Before travelling to a new country, it’s always handy to know a few words in the local language. If you’re going to one of the big cities in Romania, you don’t need it, as there are many English speakers around. But as you go away from the touristy places, English is less spoken. That’s why I thought of writing this short article about Romanian phrases you need to know before your travel.

Bucharest, Unirii Square

Photo taken in Unirii Square, Bucharest

Being polite in Romanian

Speaking of grateful people, we actually have 2 words for saying Thank you in Romanian!

Thank you – Mulțumesc

It’s the best one to use. And if it looks like a long word, some locals find it trendy to say just Mulțu.

Thanks – Mersi

Like in French. It’s used mostly between friends. I personally use it more than the first one, but it’s very casual, some consider it less polite.

Thanks a lot – Mulțumesc mult 

Please – Te rog or Vă rog (a more polite phrase, especially when talking to a senior/elder person)

With pleasure/ You’re welcome – Cu plăcere

Yes – Da

No – Nu

Romanian prezels

Covrigi, Romanian prezels

Greetings in Romanian

Hello – Bună

Be careful as the same word means “good” (f) and more locally, it can be used to say a girl is good looking. So if a local tells you to start using it in a certain way, it’s more like a joke.

Hello – Salut

This is used more in Transylvania region and it resembles saying Hi in other Latin languages. It’s also easy to pronounce and nobody will misunderstand the meaning.

Bye/ Bye-Bye – Pa/ Pa-Pa

This one is very casual. I personally use it the most, along with a wave or a hug. It’s very common for Romanians to hug and kiss on the cheeks when greeting.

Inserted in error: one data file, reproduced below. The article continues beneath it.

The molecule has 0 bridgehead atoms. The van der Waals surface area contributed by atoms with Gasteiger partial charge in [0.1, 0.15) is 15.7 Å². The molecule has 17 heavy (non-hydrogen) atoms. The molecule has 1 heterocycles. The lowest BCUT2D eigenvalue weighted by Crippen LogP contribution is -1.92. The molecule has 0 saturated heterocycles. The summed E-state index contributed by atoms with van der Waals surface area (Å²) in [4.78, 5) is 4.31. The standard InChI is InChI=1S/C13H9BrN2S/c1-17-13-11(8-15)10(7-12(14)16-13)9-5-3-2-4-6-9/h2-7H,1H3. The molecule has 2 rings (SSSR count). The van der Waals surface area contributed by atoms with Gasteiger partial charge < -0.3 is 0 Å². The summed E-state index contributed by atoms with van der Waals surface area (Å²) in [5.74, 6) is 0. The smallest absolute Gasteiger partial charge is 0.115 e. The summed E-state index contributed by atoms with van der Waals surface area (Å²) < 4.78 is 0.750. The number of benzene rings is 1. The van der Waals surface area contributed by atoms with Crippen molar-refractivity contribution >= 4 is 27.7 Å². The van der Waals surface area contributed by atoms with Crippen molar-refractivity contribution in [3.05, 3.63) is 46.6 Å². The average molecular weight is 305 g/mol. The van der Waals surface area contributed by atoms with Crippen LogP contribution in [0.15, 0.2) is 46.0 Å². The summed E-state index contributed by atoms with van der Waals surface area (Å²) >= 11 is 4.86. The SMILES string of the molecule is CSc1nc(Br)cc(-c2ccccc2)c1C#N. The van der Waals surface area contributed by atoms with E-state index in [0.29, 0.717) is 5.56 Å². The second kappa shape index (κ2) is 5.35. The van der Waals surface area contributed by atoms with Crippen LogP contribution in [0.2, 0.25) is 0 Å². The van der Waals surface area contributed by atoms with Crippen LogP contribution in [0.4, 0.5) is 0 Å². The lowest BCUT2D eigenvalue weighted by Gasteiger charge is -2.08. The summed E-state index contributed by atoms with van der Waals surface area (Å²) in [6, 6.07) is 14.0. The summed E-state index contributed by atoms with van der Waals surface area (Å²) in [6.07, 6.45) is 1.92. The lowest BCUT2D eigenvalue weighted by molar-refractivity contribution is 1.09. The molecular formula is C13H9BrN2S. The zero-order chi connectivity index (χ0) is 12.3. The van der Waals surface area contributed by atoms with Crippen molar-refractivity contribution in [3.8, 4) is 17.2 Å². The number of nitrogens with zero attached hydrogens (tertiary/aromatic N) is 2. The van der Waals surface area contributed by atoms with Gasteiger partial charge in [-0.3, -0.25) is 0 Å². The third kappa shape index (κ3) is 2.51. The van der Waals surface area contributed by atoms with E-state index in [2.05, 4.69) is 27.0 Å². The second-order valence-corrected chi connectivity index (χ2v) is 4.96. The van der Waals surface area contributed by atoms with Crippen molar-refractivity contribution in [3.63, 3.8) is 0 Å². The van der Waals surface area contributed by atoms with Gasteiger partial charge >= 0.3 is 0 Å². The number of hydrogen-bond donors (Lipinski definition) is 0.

Goodbye – La revedere

It’s a polite way of saying goodbye. Friends don’t use it that much though.



Directions in Romanian

Where is… ? – Unde este …?

Left – Stânga

Right – Dreapta

Straight – Înainte or Tot înainte (keep straight)

Here – Aici

There – Acolo

Close by – Aproape

Wrong – Greșit

Asking for directions may be easier than other questions because Romanians like to use their hands when explaining. They will probably explain it with wide gestures and you will get the meaning more from it than the actual words.

Forest road in Romania

Forest road in Romania

Buying in Romanian

How much? – Cât costă?

Numbers 1-10 – Unu, doi, trei, patru, cinci, șase, șapte, opt, nouă, zece

I pay by card – Plătesc cu cardul

I pay in cash – Plătesc cash (same as English)

Change – Rest

Discount – Reducere

Do you have… ? – Ai / Aveți (more polite)… ?

Store – Magazin

The local currency is leu (lei in plural), which means lion in Romanian. There is a very old explanation of how the currency got its name, something related to a trader back in the Middle Ages. If I remember the story, I’ll add it. But no, there are no lions in Romania 🙂



Reading Romanian

Spoken Romanian is almost identical with written Romanian. There are a few reading rules and special sounds that makes it a bit more challenging. But hey, that’s the joy of learning new words!

ă – similar to English a in “an” (article)

â (written also î, but same sound) – similar to English e in “ew”, but try to make the e a longer a

If you master these 2 vowels, the rest is easy pie!

No, I’m joking. But don’t worry, if you pronounce them as simple a, people will still understand you.

ș – sh – as in “sheep”

ț – tz – as in “tzatziki” sauce. If you don’t know it, a Greek restaurant will definitely help.

ce – tche – as in “Che Guevara”. This reminds me of my trip in Cuba.

There are a few more others, but this should be enough for the first trip.

Sorici - pork skin

Șorici – pork skin (eatable)

Are you ready for the trip? If you are in London, you can practice your newly learnt Romanian phrases at one of the Romanian restaurants here.